Review: Dragon Quest VI: Realm of Revelation (Nintendo DS)

In this review, we find ourselves in the Nintendo DS game Dragon Quest VI: Realm of Revelation. We find out how well this RPG game plays.

This game was released in 2011 and is the sixth instalment in the main series.

We certainly know a fair bit about this series at this point. We first tried the original Dragon Quest. That game was OK, but nothing huge. After that, we tried Dragon Quest II. That game just didn’t make the grade. From there, we tried Dragon Quest III. That game wound up being barely passable. After that, we gave Dragon Warrior IV a try. That game wound up being reasonable, but nothing huge. Finally, we played Dragon Quest V: Hand of the Heavenly Bride. While the best one yet, it was merely OK. So, we thought we’d try the next game in the series to see if there is any improvements.

You start off as a hero sleeping next to a campfire. Another person sits idly by. When you wake up, you learn that you are at the final stages of assault against the games antagonist Mortamor. A third person appears and the party decides that it is now or never in the attack. You approach the peak of a mountain and hitch a ride on a dragon. When you arrive, you work your way through the castle. Eventually, you find Mortamor himself. When you get ready to do battle, Mortamor winds up petrifying the entire party, killing everyone instantly.

You then wake up at your house having fallen out of your bed. Your sister tells you that she was worried about you. The village is preparing for a festival and you have finally been chosen to get a crown for one of the people taking a major part. So, you find yourself setting out to travel down the mountain to pick it up.

Much like other Dragon Quest games, you play the hero pretty much the entire time. While you start off alone with only a few pieces of weak equipment, you do ultimately find yourself gathering enough gold to get some minor improvements over what you have. You are also alone which makes battling enemies much more tricky in the beginning. Eventually, you do gain companions to make fighting easier, but there is always a fair amount of risk following you wherever you go.

Nothing much has changed in the inventory and menus after the previous game. You have a small limited amount of inventory space for each character. One item you do have, however, is your bag which has practically unlimited storage spaces. You still max out at 99 items, but that appears to be the only real limitation.

Magic hasn’t really changed much. You do eventually get your hands on some basic spells to keep you healed up for slightly longer treks out in the middle of nowhere. Different characters start out with different roles which impact their stats a fair bit. Warrior-like characters will have little magic, but plenty of fighting power. Magic users, meanwhile, have a limited amount of hit points, but their magic abilities do make up for that by quite a bit.

Battles haven’t really changed much. Enemies are generally presented in groupings. You can select a group of enemies to target when you attack. Some weapons, such as the boomerang, can hit every monster in the same group. A very select few attacks will hit every enemy on the screen, though. Jut pay attention to where the lightened circles are while attacking. At the end of battles, you’ll get some experience points, gold, and, if you’re lucky, an item.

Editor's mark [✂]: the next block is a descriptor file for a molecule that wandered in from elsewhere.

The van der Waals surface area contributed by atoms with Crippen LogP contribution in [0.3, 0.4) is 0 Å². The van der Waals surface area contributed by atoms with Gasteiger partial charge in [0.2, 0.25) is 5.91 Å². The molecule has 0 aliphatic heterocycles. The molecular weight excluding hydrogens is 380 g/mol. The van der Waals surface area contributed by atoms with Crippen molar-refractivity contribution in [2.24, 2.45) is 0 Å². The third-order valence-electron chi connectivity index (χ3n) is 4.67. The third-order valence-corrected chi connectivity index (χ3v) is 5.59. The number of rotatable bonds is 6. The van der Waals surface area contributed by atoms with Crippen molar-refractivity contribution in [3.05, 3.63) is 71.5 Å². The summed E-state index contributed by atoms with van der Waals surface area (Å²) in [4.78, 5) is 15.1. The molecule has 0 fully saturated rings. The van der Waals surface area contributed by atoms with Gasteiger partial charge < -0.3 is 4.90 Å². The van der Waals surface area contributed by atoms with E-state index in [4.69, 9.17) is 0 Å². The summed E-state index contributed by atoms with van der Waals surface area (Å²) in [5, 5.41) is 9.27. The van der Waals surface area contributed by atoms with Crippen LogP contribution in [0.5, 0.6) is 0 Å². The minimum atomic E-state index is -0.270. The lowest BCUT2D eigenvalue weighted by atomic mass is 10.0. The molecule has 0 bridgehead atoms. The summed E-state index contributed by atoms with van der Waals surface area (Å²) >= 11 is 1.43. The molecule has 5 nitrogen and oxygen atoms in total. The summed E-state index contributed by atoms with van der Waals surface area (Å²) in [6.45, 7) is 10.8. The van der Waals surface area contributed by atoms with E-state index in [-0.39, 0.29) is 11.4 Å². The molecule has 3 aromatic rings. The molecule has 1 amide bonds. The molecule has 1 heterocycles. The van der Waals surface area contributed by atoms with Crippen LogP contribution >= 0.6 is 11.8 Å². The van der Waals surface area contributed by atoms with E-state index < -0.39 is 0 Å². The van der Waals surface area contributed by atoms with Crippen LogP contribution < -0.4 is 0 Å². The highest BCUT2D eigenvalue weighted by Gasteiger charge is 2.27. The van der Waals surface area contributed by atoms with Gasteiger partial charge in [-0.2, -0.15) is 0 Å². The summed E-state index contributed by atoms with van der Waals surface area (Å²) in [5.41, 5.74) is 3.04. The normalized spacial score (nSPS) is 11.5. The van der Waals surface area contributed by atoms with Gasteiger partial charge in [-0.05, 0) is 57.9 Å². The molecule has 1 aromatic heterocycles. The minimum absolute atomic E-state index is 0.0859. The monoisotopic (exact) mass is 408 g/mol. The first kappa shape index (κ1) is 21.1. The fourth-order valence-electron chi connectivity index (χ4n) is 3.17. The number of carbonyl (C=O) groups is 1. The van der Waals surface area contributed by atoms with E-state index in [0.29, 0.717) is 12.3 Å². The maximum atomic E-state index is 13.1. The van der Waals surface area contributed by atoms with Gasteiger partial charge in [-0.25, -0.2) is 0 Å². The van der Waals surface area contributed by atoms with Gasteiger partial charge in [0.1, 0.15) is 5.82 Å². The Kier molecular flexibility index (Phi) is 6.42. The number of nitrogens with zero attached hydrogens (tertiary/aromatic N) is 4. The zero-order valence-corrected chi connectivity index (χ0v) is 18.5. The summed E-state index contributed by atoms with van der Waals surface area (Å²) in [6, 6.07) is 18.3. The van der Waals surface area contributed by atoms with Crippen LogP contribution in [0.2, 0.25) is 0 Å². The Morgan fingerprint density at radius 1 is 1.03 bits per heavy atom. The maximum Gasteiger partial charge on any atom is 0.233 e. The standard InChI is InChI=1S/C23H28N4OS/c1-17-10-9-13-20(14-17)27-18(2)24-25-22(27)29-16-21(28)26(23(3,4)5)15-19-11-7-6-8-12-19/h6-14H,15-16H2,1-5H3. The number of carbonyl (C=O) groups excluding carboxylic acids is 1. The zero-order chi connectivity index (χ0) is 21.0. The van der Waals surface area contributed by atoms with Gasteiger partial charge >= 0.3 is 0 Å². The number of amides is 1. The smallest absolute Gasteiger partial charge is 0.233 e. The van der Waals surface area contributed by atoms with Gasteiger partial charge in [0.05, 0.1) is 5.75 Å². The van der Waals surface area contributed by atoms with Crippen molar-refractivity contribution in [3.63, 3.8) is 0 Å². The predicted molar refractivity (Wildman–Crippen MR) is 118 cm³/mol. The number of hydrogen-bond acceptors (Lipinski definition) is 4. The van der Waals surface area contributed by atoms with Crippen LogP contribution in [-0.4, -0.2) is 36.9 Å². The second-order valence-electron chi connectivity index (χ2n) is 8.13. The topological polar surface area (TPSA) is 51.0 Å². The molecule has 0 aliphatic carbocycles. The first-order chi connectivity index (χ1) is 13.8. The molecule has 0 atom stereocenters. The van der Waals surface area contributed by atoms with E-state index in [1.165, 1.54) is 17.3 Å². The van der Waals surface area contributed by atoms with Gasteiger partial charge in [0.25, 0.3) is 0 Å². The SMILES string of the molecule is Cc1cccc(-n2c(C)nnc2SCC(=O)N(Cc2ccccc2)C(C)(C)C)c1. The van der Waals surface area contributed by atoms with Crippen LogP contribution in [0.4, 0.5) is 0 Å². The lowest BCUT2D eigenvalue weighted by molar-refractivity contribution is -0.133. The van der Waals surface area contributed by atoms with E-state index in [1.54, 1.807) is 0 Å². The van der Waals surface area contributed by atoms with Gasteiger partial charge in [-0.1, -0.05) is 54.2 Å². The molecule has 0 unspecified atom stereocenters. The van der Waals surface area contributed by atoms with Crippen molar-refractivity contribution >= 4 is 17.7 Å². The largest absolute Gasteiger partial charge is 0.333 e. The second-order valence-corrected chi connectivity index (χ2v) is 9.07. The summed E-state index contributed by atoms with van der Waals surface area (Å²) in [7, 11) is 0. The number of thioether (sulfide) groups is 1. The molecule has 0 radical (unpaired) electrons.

Many of the quests you embark on are triggered by talking to the right Non-Playable Character (NPC). Often, this is the king in a particular village, but not always. In fact, a large portion of your playing can involve searching for that one character that will offer a hint as to what to do next. Some hints are very straight forward. Other times, hints wind up being rather cryptic. Sometimes, you won’t even have a hint at all which forces you to seek out where to go next. This certainly happens a lot later in the game.

As you progress further in the game, you’ll get a very helpful NPC named Madame Luca. She is an oracle who can often (but not always) provide you with hints to where you need to travel to next.

In addition to walking everywhere, you’ll also get your hands on various forms of transportation. These forms of transportation can include a ship, flying carpet, and even a floating island to name a few. Each form of transportation has their strengths and weaknesses. In fact, there really isn’t an ultimate form of transportation that accesses everywhere, but there are certainly some forms of transportation that unlocks access to more locations then others.

These forms of transportation can be really useful. This is because the size of this game is huge. The game introduces you to the first world map fairly quickly. As you progress slightly further, you’ll be introduced to a second world map. While you may be tempted to believe that the world map system is a bit like a hybrid between Final Fantasy VI and Silent Hill, you’ll eventually learn that there is actually four world maps that you’ll encounter throughout the game. In fairness, the fourth isn’t anywhere near as big as the other three, but this does underscore the fact that this game is massive with lots to explore.

Eventually, you’ll also come across a castle that permits you to change vocations. For those who have followed this series from the beginning, this is very similar to the class system found in Dragon Quest III. In this game, however, there are some major differences.